On one side, the naysayers state that this is just one more bit of Wild West or Hollywood mythology, while proponents feel that, in those early years, when revolvers were slow to reload, if two six-shooters weren’t carried, some carried an extra fully-loaded and capped cylinder.

    It is indeed a fact that the practice has been reflected in movies like Clint Eastwood’s 1985 flick, Pale Rider. True, recorded accounts of frontiersmen citing the use of a spare cylinder are almost nonexistent. Undeniably, the best-known example of this practice is that of Pony Express rider “Pony Bob” Haslam, who recorded that, just prior to riding across Nevada in 1860, he “adjusted…my Colt’s revolver, with two cylinders ready for use in case of emergency.”

    In an age when many people couldn’t read or write, if one example can be found, then certainly several others must have gone unrecorded. During the Civil War, the Missouri raiders and Mosby’s Virginia partisans each carried several revolvers. It stands to reason that if a revolver was rendered inoperable, rather than completely discard it, you might salvage the otherwise useless cylinder and carry it loaded and ready for use.

    For irrefutable documentation of the practice, one can refer to a number of studies by respected firearms historians, R.L. Wilson, Roy Marcot and R. Bruce McDowell, who not only write about it, but also show numerous photos of revolvers produced with spare cylinders. The manufacture of revolvers with extra cylinders was not uncommon, with some revolver makers, like Remington, advertising the sale of extra cylinders.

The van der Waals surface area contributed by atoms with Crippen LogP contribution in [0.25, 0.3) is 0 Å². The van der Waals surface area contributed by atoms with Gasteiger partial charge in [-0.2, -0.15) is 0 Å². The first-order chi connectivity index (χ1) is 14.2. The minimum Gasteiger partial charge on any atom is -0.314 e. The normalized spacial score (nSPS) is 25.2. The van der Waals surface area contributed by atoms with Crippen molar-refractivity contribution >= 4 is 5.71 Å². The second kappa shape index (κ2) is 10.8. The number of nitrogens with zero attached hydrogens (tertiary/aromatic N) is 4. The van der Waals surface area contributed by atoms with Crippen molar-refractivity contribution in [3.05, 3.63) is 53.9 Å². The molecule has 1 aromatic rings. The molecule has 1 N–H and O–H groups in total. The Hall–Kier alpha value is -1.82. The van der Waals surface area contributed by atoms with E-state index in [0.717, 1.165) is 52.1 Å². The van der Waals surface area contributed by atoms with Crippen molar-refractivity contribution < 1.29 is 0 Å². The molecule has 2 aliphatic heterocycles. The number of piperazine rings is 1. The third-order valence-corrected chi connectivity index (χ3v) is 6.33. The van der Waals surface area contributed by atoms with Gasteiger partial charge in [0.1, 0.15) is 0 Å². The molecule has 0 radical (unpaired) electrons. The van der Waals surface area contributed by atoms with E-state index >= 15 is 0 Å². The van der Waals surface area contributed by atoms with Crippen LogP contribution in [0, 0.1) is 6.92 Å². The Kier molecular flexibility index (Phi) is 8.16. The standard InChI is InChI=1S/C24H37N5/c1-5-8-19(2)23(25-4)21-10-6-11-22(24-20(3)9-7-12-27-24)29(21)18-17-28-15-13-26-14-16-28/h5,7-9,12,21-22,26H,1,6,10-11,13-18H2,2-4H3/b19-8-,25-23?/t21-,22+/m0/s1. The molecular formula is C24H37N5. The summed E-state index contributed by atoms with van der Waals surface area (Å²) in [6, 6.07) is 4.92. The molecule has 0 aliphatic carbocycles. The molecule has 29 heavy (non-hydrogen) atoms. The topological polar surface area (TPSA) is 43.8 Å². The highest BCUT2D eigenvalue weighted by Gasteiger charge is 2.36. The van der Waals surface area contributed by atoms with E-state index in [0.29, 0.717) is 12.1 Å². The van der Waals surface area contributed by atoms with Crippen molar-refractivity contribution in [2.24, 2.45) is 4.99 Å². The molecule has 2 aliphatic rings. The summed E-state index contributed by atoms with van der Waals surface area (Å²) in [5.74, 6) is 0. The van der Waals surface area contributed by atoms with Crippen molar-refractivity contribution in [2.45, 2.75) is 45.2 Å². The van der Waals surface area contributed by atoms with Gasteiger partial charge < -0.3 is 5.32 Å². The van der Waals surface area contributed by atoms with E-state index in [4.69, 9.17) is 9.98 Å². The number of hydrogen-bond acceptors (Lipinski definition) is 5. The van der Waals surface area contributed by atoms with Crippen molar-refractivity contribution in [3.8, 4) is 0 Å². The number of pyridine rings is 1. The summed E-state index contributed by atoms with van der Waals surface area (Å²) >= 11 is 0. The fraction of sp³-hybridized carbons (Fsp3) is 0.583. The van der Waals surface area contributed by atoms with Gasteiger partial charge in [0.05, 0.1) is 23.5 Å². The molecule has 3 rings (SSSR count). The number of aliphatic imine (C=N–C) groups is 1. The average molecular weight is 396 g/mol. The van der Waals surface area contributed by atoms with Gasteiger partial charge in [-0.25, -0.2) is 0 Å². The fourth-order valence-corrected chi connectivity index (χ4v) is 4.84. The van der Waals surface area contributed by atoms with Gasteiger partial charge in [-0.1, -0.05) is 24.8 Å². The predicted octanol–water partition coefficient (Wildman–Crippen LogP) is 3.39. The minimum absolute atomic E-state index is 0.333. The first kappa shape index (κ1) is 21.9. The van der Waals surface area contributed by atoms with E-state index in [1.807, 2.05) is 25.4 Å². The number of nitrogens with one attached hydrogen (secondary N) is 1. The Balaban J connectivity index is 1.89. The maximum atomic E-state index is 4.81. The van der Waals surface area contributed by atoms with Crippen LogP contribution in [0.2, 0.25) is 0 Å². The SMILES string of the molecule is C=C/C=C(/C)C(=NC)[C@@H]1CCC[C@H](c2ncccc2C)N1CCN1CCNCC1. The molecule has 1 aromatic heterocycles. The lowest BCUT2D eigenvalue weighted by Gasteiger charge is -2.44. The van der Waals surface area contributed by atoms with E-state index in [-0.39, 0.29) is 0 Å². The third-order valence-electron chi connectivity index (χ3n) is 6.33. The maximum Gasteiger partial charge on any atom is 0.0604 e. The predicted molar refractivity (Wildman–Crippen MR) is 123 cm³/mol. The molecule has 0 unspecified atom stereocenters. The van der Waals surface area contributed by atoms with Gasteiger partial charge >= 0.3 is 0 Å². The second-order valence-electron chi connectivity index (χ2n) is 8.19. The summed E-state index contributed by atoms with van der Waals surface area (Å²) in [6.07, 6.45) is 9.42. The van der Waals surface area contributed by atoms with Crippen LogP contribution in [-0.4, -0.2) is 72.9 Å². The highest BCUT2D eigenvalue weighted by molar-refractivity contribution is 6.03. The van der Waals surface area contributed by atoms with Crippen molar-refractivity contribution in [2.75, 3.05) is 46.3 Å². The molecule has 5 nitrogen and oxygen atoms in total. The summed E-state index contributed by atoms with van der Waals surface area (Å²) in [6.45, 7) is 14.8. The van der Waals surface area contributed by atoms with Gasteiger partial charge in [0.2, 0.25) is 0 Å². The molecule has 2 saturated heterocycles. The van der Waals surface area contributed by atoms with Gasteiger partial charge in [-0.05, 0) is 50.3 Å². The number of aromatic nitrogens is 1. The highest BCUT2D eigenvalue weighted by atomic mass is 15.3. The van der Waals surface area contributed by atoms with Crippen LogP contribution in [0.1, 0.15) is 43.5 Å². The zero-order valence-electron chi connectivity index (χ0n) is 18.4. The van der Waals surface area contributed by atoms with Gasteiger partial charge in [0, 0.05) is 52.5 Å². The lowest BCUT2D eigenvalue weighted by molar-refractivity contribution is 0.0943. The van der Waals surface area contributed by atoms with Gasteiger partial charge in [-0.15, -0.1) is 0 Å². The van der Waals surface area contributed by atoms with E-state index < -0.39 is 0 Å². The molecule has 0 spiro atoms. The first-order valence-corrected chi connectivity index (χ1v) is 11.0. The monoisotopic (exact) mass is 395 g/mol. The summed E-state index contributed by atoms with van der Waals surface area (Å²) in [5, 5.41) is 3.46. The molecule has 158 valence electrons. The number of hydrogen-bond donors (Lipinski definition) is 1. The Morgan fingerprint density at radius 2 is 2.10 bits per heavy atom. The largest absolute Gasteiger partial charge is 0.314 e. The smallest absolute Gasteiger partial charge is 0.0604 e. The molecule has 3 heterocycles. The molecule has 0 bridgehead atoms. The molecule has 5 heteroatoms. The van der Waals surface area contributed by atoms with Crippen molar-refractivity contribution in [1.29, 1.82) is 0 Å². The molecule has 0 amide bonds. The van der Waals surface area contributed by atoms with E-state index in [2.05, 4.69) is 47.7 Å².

During the percussion age, especially with the five-shot Paterson Colts of the 1840s, extra cylinders were an aid in quick reloading, and many percussion firearms were sold with a spare cylinder. Later, when the first self-contained metallic cartridge revolvers appeared, arms producers found it expedient to offer their metallic cartridge revolvers with an optional percussion cylinder, for use in the event that the new copper cartridges were not always available in certain remote locales. These revolvers included the Colt Thuer conversion and the Plant (both loaded their copper cartridges from the front of the cylinder), as well as revolvers by Remington, which converted its cap-and-ball revolvers to handle both metallic cartridge and percussion cylinders.

    Even in Europe, during the mid-19th century, England’s John Rigby & Sons produced pepperbox revolvers with spare quick-change barrels for fast reloads. Also, the Prussian Kreigsmarines were issued 1851 Navy Colts with a spare cylinder, as well as a belt and holster rig containing a circular pouch for holding it.

    In the face of all of this evidence, the question must be asked, why would these major arms makers produce extra cylinders if the public was not buying and utilizing them? There’s no doubt they were used. I’ll put my spare cylinder on it!